Previously, studies with rodent neural cultures showed that retroviral-marked clones could self-renew and differentiate (30). These cells and rodent CNS-SC monolayer cells or v-myc immortalized rodent neural cells engraft, migrate, and differentiate appropriately upon intracerebral transplantation (9, 31). Here we have shown that human neurosphere cultures are initiated from a rare subset of clonogenic CD133+, 5E12+, CD24−/lo, CD34 CD45 cells that we define as the hCNS-SC. In vitro, these rare cells can initiate neurosphere cultures and differentiate into neurons and glia. It has been reported that the incidence of differentiation to human oligodendrocytes is very rare (32). The rarity of detectable oligodendrocytes could be because stem cells do not readily differentiate toward that lineage, or it could be that the markers of human oligodendrocytes are inadequate both in vivo and in vitro. The latter seems possible, as in vitro cells with oligodendrocyte morphology have been detected in cultures of our human stem cells. More recently, our transplant data suggest that the progeny of human neurosphere cells were found in the fimbria of the hippocampus of engrafted mice, with oligodendrocyte-like morphology. Upon transplantation to the lateral ventricles of NOD-SCID newborn mice, this rare subset of sorted, then expanded, CD133+ neurosphere cells engraft for at least 7 months and give rise to progeny that migrate and differentiate. Some grafted human cells continue to proliferate (i.e., express Ki-67+) in the SVZ and dentate gyrus, where counterpart mouse neural cells undergo the same events.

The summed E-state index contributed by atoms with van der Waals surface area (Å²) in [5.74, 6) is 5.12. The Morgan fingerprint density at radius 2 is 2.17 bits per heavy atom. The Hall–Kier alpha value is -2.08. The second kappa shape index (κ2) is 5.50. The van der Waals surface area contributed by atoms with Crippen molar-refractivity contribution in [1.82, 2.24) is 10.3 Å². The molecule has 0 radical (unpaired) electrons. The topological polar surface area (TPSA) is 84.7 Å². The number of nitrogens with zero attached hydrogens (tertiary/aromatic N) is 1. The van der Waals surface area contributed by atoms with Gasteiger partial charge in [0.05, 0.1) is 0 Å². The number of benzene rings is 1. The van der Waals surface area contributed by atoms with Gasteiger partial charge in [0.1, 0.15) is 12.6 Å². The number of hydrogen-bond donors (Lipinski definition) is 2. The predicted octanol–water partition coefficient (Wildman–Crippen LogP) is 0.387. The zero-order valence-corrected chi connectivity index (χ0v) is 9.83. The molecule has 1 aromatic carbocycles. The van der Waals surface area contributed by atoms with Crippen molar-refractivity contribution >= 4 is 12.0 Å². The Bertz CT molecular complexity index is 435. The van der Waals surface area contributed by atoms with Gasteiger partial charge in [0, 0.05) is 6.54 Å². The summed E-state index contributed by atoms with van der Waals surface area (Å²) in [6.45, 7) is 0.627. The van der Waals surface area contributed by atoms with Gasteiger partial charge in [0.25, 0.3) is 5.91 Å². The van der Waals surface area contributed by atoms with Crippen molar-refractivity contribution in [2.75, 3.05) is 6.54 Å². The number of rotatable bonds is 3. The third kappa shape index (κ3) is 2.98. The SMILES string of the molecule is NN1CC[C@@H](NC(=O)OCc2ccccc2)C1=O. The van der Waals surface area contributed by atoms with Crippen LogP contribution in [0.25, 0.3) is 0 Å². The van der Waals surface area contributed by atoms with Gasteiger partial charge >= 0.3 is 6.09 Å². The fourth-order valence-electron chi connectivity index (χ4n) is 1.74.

Rodent neurogeneic cells and ES cells grown in vitro can give rise to neurons and glia (3335). In addition, Frisen et al. provided evidence that mouse Notch+ ependymal cells also can initiate neurospheres (ref. 36; see ref. 37 for comments). These neurospheres contain multipotent precursors for several nonneural outcomes when transplanted into blastocysts (38). In apparent contradiction, SVZ GFAP+ cells rather than ependymal cells were concluded to be rodent CNS-SC for the RMS-to-olfactory pathway (39, 40). We could not access fresh human adult brain tissue to determine the anatomical location of candidate adult CNS-SC.

Are there other CNS-SC candidates in the human FBr? The data in Fig. Fig.22b and Table Table11 demonstrate that there are no other detectable NS-IC cells outside of the CD133+ subset in the human FBr, but this does not mean that there are no other cells in the human fetal or adult brain that have CNS-SC activity, or no other progenitors that might engraft. It is not yet known which cells—stem cells or oligolineage-committed progenitors or even mature cells—engraft best in the brain. The transplant efficiencies of hCNS-SC versus highly enriched progenitors or mature cells in biological and preclinical models have yet to be addressed.